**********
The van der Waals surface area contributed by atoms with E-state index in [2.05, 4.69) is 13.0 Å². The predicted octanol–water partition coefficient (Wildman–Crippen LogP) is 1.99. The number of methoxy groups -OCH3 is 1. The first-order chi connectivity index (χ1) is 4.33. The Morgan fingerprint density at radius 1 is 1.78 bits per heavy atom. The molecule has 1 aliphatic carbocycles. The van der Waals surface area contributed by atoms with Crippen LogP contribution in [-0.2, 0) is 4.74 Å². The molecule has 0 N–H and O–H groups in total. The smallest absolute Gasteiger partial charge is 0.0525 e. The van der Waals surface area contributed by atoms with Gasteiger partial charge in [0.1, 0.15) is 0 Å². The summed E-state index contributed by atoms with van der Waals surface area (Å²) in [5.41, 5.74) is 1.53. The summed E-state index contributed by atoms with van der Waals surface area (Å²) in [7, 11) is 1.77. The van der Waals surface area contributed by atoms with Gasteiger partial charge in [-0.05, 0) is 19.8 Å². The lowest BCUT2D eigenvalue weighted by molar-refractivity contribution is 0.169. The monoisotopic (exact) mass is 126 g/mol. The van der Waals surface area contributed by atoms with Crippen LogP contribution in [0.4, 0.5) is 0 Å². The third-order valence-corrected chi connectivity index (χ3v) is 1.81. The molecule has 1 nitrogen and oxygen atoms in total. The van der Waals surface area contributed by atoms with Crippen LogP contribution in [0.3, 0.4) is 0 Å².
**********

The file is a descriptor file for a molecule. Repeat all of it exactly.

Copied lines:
The van der Waals surface area contributed by atoms with E-state index in [2.05, 4.69) is 13.0 Å². The predicted octanol–water partition coefficient (Wildman–Crippen LogP) is 1.99. The number of methoxy groups -OCH3 is 1. The first-order chi connectivity index (χ1) is 4.33. The Morgan fingerprint density at radius 1 is 1.78 bits per heavy atom. The molecule has 1 aliphatic carbocycles. The van der Waals surface area contributed by atoms with Crippen LogP contribution in [-0.2, 0) is 4.74 Å². The molecule has 0 N–H and O–H groups in total. The smallest absolute Gasteiger partial charge is 0.0525 e. The van der Waals surface area contributed by atoms with Gasteiger partial charge in [0.1, 0.15) is 0 Å². The summed E-state index contributed by atoms with van der Waals surface area (Å²) in [5.41, 5.74) is 1.53. The summed E-state index contributed by atoms with van der Waals surface area (Å²) in [7, 11) is 1.77. The van der Waals surface area contributed by atoms with Gasteiger partial charge in [-0.05, 0) is 19.8 Å². The lowest BCUT2D eigenvalue weighted by molar-refractivity contribution is 0.169. The monoisotopic (exact) mass is 126 g/mol. The van der Waals surface area contributed by atoms with Crippen LogP contribution in [0.4, 0.5) is 0 Å². The third-order valence-corrected chi connectivity index (χ3v) is 1.81. The molecule has 1 nitrogen and oxygen atoms in total. The van der Waals surface area contributed by atoms with Crippen LogP contribution in [0.3, 0.4) is 0 Å².